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Congress has passed one of the last to-do list items of the 113th Congress: a spending bill for fiscal year 2015. The $1.1 trillion legislation funds almost all federal programs through September 30, 2015. Most programs that support people with disabilities received at least level funding. Easter Seals advocacy resulted in some significant victories in the final bill. These include:
President Obama signed the Consolidated and Further Continuing Appropriations Act, 2015 on December 16, 2014.
The 113th Congress adjourned in late December after passing several significant laws for veterans and military families advocated by Easter Seals. First, the National Defense Authorization Act included provisions making it easier for military families to pass on their survivor benefits to their children with significant disabilities and creating a pilot program to help rehabilitate and modify homes of disabled and low-income veterans. In addition, the Consolidated and Further Continuing Appropriations Act included funding for key veterans programs, including the veteran caregiver program, job training programs and community-based programs to end veterans’ homelessness. Finally, the Work Opportunity Tax Credit was retroactively extended for one-year to give employers a tax credit for hiring unemployed veterans with a service-connected disability (up to $9,600), long-term unemployed veterans (up to $5,600), and other target groups that have consistently faced significant barriers to employment.
President Obama is expected to sign into law the Achieving a Better Life Experience (ABLE) Act to create tax-free savings accounts to help many families with children with significant disabilities to save for that child’s future living expenses without jeopardizing their government benefits. The legislation was overwhelmingly approved in in the U.S. House (404-17) and the U.S. Senate (76-16) in the final days of the 113th Congress.
Under the law, families of individuals with significant disabilities who acquire their disability before age 26 can establish and save up to $14,000 annually (under current gift-tax rules) into a tax-free savings account to help the individual maintain health, independence, and quality of life. Account funds can be used to pay for a range of services and supports, including education, housing, transportation, assistive technology, job training and personal support services. ABLE account beneficiaries can save up to $100,000 without impacting their Social Security benefits. In addition, these individuals will keep their Medicaid health coverage regardless of their ABLE account assets.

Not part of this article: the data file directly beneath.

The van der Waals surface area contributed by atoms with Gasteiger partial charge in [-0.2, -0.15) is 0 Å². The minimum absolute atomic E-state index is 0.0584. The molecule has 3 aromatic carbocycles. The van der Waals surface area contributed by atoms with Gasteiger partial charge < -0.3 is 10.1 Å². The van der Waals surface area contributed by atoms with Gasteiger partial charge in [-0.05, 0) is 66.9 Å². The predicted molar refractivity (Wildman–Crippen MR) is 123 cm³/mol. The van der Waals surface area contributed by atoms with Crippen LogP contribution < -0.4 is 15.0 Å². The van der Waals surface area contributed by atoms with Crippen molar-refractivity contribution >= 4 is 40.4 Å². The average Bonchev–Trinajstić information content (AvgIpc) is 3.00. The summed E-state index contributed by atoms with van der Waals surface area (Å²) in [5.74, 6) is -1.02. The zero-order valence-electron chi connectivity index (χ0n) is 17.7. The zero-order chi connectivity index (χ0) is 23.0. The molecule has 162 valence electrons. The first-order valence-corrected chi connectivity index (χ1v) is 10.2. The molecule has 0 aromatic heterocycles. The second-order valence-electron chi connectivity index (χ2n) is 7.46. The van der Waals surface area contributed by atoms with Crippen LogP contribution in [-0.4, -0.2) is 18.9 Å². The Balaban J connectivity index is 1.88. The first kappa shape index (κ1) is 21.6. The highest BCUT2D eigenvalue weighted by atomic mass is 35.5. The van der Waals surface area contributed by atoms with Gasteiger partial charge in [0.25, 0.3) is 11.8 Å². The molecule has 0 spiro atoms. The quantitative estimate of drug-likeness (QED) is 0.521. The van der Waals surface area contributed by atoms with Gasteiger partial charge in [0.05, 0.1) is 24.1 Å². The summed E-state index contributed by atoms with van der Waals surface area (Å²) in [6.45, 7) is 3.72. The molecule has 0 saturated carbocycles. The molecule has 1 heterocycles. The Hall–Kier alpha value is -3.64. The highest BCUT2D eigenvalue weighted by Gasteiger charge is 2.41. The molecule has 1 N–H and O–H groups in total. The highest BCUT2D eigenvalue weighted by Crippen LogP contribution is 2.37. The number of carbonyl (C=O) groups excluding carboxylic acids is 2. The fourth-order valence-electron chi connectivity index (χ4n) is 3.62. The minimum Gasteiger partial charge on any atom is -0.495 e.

The ABLE Act that was signed into law differs from the originally introduced version endorsed by Easter Seals. The original ABLE Act allowed all eligible individuals – regardless of when an individual acquired their significant disability – to open an ABLE account. Nationwide, Easter Seals regularly assists individuals who acquire disabilities later in life, after the age of 26, who will not benefit from the law. While Easter Seals preferred the original version, the ABLE Act that is now law represents a significant step-forward for many families who currently struggle to plan for the long-term needs of their children with significant disabilities. The Easter Seals Office of Public Affairs will make expansion of the ABLE Act (removing the 26 age restriction) a top priority in the 114th Congress.
Each day, decisions are being made in Washington, D.C., that will affect people with disabilities and Easter Seals' ability to provide services to them, as well as to meet Easter Seals' mission today and for years to come. The unmet needs of people with disabilities will continue to go unaddressed if Easter Seals is not engaged in educating public policy makers about people with disabilities' disproportionate reliance on government for health, education, employment, transportation and other needed services.
Easter Seals has been active in public policy advocacy since our founder, Edgar Allen, lobbied the Ohio Legislature to fund appropriate services for children with disabilities in the 1920s. We continue to actively support and promote federal legislation that helps people with disabilities achieve independence.
People with disabilities and Easter Seals have a significant stake in government programs. For many children and adults with disabilities, their ability to get an education, earn a living and live independently in the community is dictated by the availability of services and supports, many of which come only from the federal government.
This chart, developed by Easter Seals Office of Public Affairs, tracks the funding history of federal disability programs. The chart divides the information by agency, listing underneath each agency specific programs that matter to children and adults with disabilities.